The USPSTF recommendations are important because insurers and government programs tend to take their cues from the group and when it first suggested in 2009 that breast cancer screening should begin at 50 instead of 40 the group set off a firestorm of criticism. The ACS was among those who disagreed arguing that the USPSTF "is essentially telling women that mammography at age 40 to 49 saves lives; just not enough of them."
Now, after years of additional research, the ACS has moved closer towards them. That means that now the three different groups are recommending three different ages -- 40, 45, and 50 -- when regular breast cancer screening should begin.
ACOG said that it is convening a conference that will include ACS in January with the goal of creating a consistent set of uniform guidelines for breast cancer screenings.
Nancy L. Keating, a doctor in internal medicine and primary care at Brigham and Women's Hospital who wrote an editorial in JAMA, formerly the Journal of the American Medical Association, accompanying the new guidelines, said the discrepancy shows how controversial the subject of mammograms can be.
In an interview, Keating said that here you have several groups of "very smart people who looked at the same body of literature." "If there were an easy answer they would all have the same conclusions," she said. "It underscores the uncertainty."
Keating said the debate is far from settled elsewhere in the world.
In Britain, screenings are recommended every three years starting at age 47. In Canada, it's age 50 every two years. The United States is one of the only places in the world that recommends annual screening at any age.
"They are saying that they realize we now need to think about the balance of benefits and harms for each individual when we're making decisions about who to test. It’s no longer as simple as saying everybody needs a mammogram," said Keating, who is also in the department of health-care policy at Harvard Medical School.
Wender said that the approach by some countries with national health-care systems is a "resource decision" because they pay for the screenings whereas the threshold in the United States is different because they are guidelines for individuals.
"It reflects the high value that women and the nation have on the opportunity to prevent a cancer death," he said.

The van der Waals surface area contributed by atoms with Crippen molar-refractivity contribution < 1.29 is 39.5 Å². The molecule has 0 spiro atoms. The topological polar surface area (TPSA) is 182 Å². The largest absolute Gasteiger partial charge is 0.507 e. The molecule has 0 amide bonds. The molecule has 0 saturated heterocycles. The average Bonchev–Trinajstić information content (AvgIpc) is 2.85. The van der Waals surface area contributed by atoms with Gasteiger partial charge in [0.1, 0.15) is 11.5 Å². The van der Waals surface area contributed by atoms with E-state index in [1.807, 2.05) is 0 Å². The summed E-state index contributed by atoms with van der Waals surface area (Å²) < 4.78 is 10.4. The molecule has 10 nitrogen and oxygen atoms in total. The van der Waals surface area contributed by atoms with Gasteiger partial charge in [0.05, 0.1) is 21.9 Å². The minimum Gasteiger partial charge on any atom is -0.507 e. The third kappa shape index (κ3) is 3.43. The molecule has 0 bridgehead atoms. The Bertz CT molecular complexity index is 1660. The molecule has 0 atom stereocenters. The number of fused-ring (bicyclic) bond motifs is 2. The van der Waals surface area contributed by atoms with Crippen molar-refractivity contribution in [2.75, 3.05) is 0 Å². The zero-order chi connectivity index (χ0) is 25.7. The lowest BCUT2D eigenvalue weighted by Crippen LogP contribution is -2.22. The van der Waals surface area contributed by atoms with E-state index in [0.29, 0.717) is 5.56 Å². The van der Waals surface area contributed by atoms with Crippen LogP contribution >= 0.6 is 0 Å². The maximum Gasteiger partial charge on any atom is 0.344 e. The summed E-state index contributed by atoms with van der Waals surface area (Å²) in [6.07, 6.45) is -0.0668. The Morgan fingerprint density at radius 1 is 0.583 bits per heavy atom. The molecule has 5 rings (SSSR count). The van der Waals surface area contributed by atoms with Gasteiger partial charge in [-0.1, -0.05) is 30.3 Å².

Part of the reason for the changes in the guidelines is that a woman's risk of breast cancer increases as they age. Before age 34, their risk is 0.2 percent over five years, 35-39 0.3 percent and 40-44 0.6 percent. But at 45-49 the risk climbs to 0.9 percent, at 45-49 1.1, 50-54 percent 1.1 percent, 55-59 1.3 percent, 60-64 1.6 percent, 65-69 2 percent and 70-74 at 2.1 percent.
Here's a look at the distribution of breast cancer cases and deaths by age at diagnosis, from charts included with the new guidelines in JAMA:
Wender, who is ACS's chief cancer control officer, said that the change in the routine clinical breast examination doesn't mean the organization is telling or asking physicians to stop doing them.
“What the guidelines are saying is that it is mammography that really reduces the risk of breast cancer because it finds them before anybody can feel them," he said.
In looking at the ACS's explanation of its updates, Daniel Kopans, a professor of radiology at Harvard Medical School, noted that the "emotional effects" of being recalled to undergo more testing was one reason given. That's because mammograms can sometimes show areas that look like masses but turn out to be nothing after a second imaging or a biopsy.
"They seem to have wanted to account for the inconvenience of a recall from screening to suggest that some women might prefer to chance an avoidable death for a reduced chance of being recalled for a few extra pictures or an ultrasound," he said.
Breastcancer.org's Weiss said that one of her main concerns with the new guidelines is that being of "average" or "high" risk is poorly understood and changes over time. Another issue she raised is that the measuring stick or report card for mammography that the ACS used was based on was how long you lived.
"I would prefer to be diagnosed early so I could avoid mastectomy or chemotherapy. It's not just about how long I live," Weiss, a breast cancer survivor, said.
Both Weiss and Kopans said they will not be changing the advice they give to patients on mammograms based on the new guidelines, pointing out that both the ACS and the USPSTF still agree that the most lives are saved by annual screenings at age 40.
"I support the science which is every year starting at age 40," Kopans said. "This is my recommendation."
The full text of the ACS recommendations can be found here.
This post has been updated.